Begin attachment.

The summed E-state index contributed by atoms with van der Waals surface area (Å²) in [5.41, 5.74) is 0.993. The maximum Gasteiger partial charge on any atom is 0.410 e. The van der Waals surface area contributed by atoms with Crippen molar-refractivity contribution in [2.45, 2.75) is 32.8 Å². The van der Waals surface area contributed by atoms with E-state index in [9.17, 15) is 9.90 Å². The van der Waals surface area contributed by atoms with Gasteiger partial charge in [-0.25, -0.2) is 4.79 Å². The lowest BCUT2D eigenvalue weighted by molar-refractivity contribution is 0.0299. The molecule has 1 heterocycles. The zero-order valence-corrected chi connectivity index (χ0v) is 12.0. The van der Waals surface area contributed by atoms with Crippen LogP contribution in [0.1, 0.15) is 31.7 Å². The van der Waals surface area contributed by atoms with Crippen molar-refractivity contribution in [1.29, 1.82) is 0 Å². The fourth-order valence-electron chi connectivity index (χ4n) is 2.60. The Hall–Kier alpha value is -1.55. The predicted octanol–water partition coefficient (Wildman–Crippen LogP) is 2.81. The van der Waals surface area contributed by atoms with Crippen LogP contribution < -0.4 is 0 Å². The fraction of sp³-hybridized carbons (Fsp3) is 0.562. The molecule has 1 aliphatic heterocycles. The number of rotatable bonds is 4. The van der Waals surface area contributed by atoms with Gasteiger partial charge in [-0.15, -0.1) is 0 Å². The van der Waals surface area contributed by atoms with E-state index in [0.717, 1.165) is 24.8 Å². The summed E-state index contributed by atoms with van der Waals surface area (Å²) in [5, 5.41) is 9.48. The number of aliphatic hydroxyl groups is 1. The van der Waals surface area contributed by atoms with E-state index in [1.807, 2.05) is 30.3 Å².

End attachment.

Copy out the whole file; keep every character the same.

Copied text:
The summed E-state index contributed by atoms with van der Waals surface area (Å²) in [5.41, 5.74) is 0.993. The maximum Gasteiger partial charge on any atom is 0.410 e. The van der Waals surface area contributed by atoms with Crippen molar-refractivity contribution in [2.45, 2.75) is 32.8 Å². The van der Waals surface area contributed by atoms with E-state index in [9.17, 15) is 9.90 Å². The van der Waals surface area contributed by atoms with Gasteiger partial charge in [-0.25, -0.2) is 4.79 Å². The lowest BCUT2D eigenvalue weighted by molar-refractivity contribution is 0.0299. The molecule has 1 heterocycles. The zero-order valence-corrected chi connectivity index (χ0v) is 12.0. The van der Waals surface area contributed by atoms with Crippen LogP contribution in [0.1, 0.15) is 31.7 Å². The van der Waals surface area contributed by atoms with Crippen molar-refractivity contribution in [1.29, 1.82) is 0 Å². The fourth-order valence-electron chi connectivity index (χ4n) is 2.60. The Hall–Kier alpha value is -1.55. The predicted octanol–water partition coefficient (Wildman–Crippen LogP) is 2.81. The van der Waals surface area contributed by atoms with Crippen LogP contribution < -0.4 is 0 Å². The fraction of sp³-hybridized carbons (Fsp3) is 0.562. The molecule has 1 aliphatic heterocycles. The number of rotatable bonds is 4. The van der Waals surface area contributed by atoms with Gasteiger partial charge in [-0.15, -0.1) is 0 Å². The van der Waals surface area contributed by atoms with E-state index in [0.717, 1.165) is 24.8 Å². The summed E-state index contributed by atoms with van der Waals surface area (Å²) in [5, 5.41) is 9.48. The number of aliphatic hydroxyl groups is 1. The van der Waals surface area contributed by atoms with E-state index in [1.807, 2.05) is 30.3 Å².